The primary difference here is that you can directly experience the effects of one (sound), and the other is 'magic', you cannot see it, you cannot hear it, feel it, taste it, or experience it.. so there is no way it can cause something even bigger then you any problems at all.

Re:And (1)

Ferzerp (83619) | more than 2 years ago | (#36391538)

The amusing thing is, you mean faraday cage instead of gaussian surface.

I suppose I can, sort of, see how you made that mistake, but you are like the grammar pedant who confuses there and their.

Re:And (1)

TheRaven64 (641858) | more than 2 years ago | (#36391342)

A human has no problems touching the terminals of an AA battery, but applying the same battery to the heart can cause cardiac arrest and death. Did you have an actual point?

Place a phone by a P.A. system... (1)

bodland (522967) | more than 2 years ago | (#36390900)

Brrrrrrr.....Dut Dut Dut Dut Dut....brrrrrrr

What a great way to trash a recording.

Re:Place a phone by a P.A. system... (0)

Anonymous Coward | more than 2 years ago | (#36391304)

To me that only happens when I am on an edge network, not on 3g

Listening (1)

Daniel_is_Legnd (1447519) | more than 2 years ago | (#36390946)

I had always heard that the real reason they make you turn off electronic devices is so that you listen fully to any instructions you are given. Why else would they make me turn off my wi-fi only Kindle?

Re:Listening (2, Interesting)

Moderator (189749) | more than 2 years ago | (#36391192)

I had always heard that the real reason they make you turn off electronic devices is so that you listen fully to any instructions you are given. Why else would they make me turn off my wi-fi only Kindle?

Maybe. I think that the "cellphone interference" is just a blanket term they use whenever anything goes wrong. When I was flying from PSP to DFW a few months ago, the flight attendants had already given the "turn off all electronic devices" thing followed by the safety brief, yet we still hadn't moved onto the runway. Instead of telling us what the hold up was, the flight attendant got on the intercom and said, "We would be on the runway right now, but somebody left their cell phone on and it's interfering with our signals." Lo and behold, about half the passengers pulled out their cell phones and turned them off. This was reverse psychology, shifting the blame to the passengers for the delay. Sad thing is, it worked.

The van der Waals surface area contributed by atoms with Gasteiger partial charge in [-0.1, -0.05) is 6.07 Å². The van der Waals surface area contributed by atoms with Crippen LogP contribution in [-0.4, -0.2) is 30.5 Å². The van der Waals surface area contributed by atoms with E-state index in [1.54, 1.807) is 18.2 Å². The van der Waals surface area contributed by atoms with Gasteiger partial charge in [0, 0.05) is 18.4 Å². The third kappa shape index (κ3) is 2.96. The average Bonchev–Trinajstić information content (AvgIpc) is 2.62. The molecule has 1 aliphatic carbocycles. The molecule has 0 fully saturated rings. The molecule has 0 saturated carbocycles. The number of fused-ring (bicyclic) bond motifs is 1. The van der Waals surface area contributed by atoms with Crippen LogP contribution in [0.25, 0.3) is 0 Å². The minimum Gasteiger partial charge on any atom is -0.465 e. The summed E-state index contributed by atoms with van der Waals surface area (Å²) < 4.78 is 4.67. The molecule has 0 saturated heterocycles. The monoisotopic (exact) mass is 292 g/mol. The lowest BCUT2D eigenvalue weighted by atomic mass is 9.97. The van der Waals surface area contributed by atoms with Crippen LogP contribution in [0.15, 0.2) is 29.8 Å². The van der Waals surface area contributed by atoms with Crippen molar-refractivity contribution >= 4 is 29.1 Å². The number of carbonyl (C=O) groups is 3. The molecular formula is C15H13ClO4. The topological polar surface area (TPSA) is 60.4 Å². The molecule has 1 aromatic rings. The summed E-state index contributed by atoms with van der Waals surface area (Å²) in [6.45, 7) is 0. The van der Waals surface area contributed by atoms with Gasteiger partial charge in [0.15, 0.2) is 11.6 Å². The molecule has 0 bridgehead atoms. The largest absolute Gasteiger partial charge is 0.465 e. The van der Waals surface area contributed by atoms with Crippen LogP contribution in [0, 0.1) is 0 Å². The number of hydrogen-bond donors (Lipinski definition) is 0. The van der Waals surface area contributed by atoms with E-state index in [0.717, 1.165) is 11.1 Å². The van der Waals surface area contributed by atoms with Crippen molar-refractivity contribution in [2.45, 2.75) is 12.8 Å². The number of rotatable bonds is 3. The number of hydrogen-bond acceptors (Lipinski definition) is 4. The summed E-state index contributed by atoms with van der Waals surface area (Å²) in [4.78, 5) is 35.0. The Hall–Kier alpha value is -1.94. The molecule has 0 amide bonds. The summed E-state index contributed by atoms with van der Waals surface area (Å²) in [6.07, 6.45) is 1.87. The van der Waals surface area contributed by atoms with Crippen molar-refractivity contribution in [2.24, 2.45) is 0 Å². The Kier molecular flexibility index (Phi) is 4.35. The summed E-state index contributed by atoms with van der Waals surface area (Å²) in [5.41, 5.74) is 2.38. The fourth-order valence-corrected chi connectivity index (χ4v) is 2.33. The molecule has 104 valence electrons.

this is totally impossible (5, Funny)

Anonymous Coward | more than 2 years ago | (#36390948)

I was told by people on the internet that this cannot possibly happen, so this expert from an actual aircraft manufacturer must be wrong.

Re:this is totally impossible (1)

wintercolby (1117427) | more than 2 years ago | (#36391514)

I was too! I had to look it up immediately after the pilot informed us all that we need to turn off our cell phones. I just didn't believe that someone with years of experience and training could be smarter than the internets.

C'mon... (4, Informative)

jra (5600) | more than 2 years ago | (#36390960)

ILS receiver antennas aren't "hidden inside the passenger compartment".

They're "attached to the outside of the friggin airframe".

Any story that gets the details that wrong, that fast, receives no credence at all. And if airplanes are having this much trouble with my 2mw iPad, what the *hell* are they doing about getting hit by 2GW of lightning?

(And don't tell me "Faraday cage"; that protects the occupants, but not necessarily the things connected to antennas outside the cage.)

Re:C'mon... (5, Funny)

Anonymous Coward | more than 2 years ago | (#36391164)

Correction. A bolt of lightning is only 1.21 GW.

Re:C'mon... (0)

Anonymous Coward | more than 2 years ago | (#36391412)

oh man, thank you!

Re:C'mon... (4, Informative)

couchslug (175151) | more than 2 years ago | (#36391290)

I'm not impressed by the story itself, but do note that ILS testers are operated from INSIDE the aircraft. I've done plenty of ILS ops checks as a Comm/Nav weenie in the USAF.

The airframe doesn't block the signal enough to matter.

Since my being entertained in-flight is of no importance, I leave my electronic gear off when flying and sleep/nap through the trip.

the one in a million problem (1)

papabob (1211684) | more than 2 years ago | (#36390964)